Calving Technologies Is Saving Lives One Collar at a Time
At 23 years old, most college students are getting to know themselves all over again through classwork, social events and all around fun.
Libby Martin, a second-year student the College of Veterinary Medicine at the University of Missouri-Columbia, is certainly living her best college life. She grabs coffee at the Grind every day, heads to the gym to lift and spends about six to seven hours or more in class each day. But Libby has also added “entrepreneur” to her already bursting day planner.
You see, Libby is the founder of Calving Technologies—and she just won the University of Missouri System's first Entrepreneur Quest Student Accelerator competition and with it, over $40,000 to continue her work on modernizing and revolutionizing how birthing cows are tracked and cared for.
And yes, Libby Martin is 23 years old.
Calving Technologies is solving a major problem for cattle ranchers and livestock producers. When cows are calving, they usually end up separating from the herd. If something goes wrong in the birthing process, farmers often can’t find the cows in time and end up losing new calves and cows. The mortality rate for calves for varied reasons not including illness is around ten percent. That may seem small, but considering herds can be up to 200 cows this can be a significant loss of life.
Growing up in California, Missouri, Libby had seen the problem since childhood and knew that it needed to be addressed. And so she and her startup Calving Technologies created a collar that tracks the biometrics of the cows to monitor their physiological changes. These collars report information that farmers would typically miss out on. To take it a step further, the collars also help farmers locate birthing cows by utilizing an internet-ready mesh network whose metrics can be accessed in the cloud.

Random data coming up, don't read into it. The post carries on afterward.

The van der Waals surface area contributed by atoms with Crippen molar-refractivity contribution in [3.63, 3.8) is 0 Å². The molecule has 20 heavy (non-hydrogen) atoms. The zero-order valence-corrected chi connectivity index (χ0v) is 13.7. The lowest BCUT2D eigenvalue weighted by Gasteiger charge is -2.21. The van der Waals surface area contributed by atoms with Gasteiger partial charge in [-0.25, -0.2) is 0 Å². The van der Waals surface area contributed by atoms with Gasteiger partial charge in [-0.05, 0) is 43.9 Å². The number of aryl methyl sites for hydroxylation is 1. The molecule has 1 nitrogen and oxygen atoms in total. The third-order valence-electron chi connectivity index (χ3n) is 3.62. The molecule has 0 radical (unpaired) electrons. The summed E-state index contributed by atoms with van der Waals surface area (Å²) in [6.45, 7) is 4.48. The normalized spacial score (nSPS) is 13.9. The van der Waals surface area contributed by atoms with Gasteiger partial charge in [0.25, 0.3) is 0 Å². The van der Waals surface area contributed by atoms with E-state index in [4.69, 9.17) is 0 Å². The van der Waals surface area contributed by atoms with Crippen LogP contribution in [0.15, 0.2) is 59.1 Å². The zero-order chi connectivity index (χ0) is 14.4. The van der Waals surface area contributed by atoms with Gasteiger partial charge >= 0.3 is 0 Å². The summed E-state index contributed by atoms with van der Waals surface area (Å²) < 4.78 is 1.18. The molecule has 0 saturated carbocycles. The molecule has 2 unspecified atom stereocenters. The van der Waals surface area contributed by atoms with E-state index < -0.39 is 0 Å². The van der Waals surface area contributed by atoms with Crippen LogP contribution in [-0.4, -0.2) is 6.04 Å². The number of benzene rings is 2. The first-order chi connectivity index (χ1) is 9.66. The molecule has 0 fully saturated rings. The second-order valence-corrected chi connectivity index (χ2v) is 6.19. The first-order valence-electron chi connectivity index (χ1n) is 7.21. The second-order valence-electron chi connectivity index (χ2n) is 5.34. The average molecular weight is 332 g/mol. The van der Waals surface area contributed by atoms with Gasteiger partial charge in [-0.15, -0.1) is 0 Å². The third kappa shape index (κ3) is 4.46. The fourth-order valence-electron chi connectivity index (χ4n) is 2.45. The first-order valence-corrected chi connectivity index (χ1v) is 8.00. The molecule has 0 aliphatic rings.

Cool? Impressive? Inspirational? Yes, on all counts. We caught up with Mizzou student and tech founder Libby to chat about her entrepreneurial journey just after she wrapped finals for her first year of veterinary school.
MOSourceLink: A true entrepreneur is definitely someone who is able to see the problem and determine a fix. When you first realized that this was a problem you could solve, who did you talk to first?
Libby Martin: My grandpa. Actually, he's the one who owns our farm. I started noticing the problem and that no one was really doing anything about it. They were just kind of accepting it as something that happens and that you have to deal with.
And so I just assumed that someone out there was working on it. I started calling a lot of local vet clinics and farm stores and saying, “Hey, this is happening here on my farm. Is there anything you can provide me with in terms of products or even advice?” And it was a constant, “No.”
I ended up talking to my professor and mentor Dr. Jim Spain. He was really great about helping me and encouraging me to formulate the idea and then he connected me with the entrepreneurship division here at Mizzou.
MOSourceLink: That’s amazing. You really responded to a genuine need in your own community. When thinking about being an entrepreneur for the first time, it can be terrifying. Did you have any hesitations? Or were you immediately all about being an entrepreneur?
LM: Oh definitely not! If you would have told me a few years ago, “Hey you're gonna be doing entrepreneurial things, you're gonna be your spearheading your own business!” I would have said, “You are crazy. I don't think I’d do that.” I definitely did not know I was an entrepreneur. It kind of just blossomed as I pursued this idea that I was so passionate about and willing to work hard on.
MOSourceLink: After you spoke with the entrepreneurial division at Mizzou, are there any other resources within the state or within the University of Missouri system that you felt were really pertinent to your success?
LM: Everyone at the Missouri Innovation Center was very helpful. They connected me to people who eventually turned into partners. So it was just this constant progression of networking.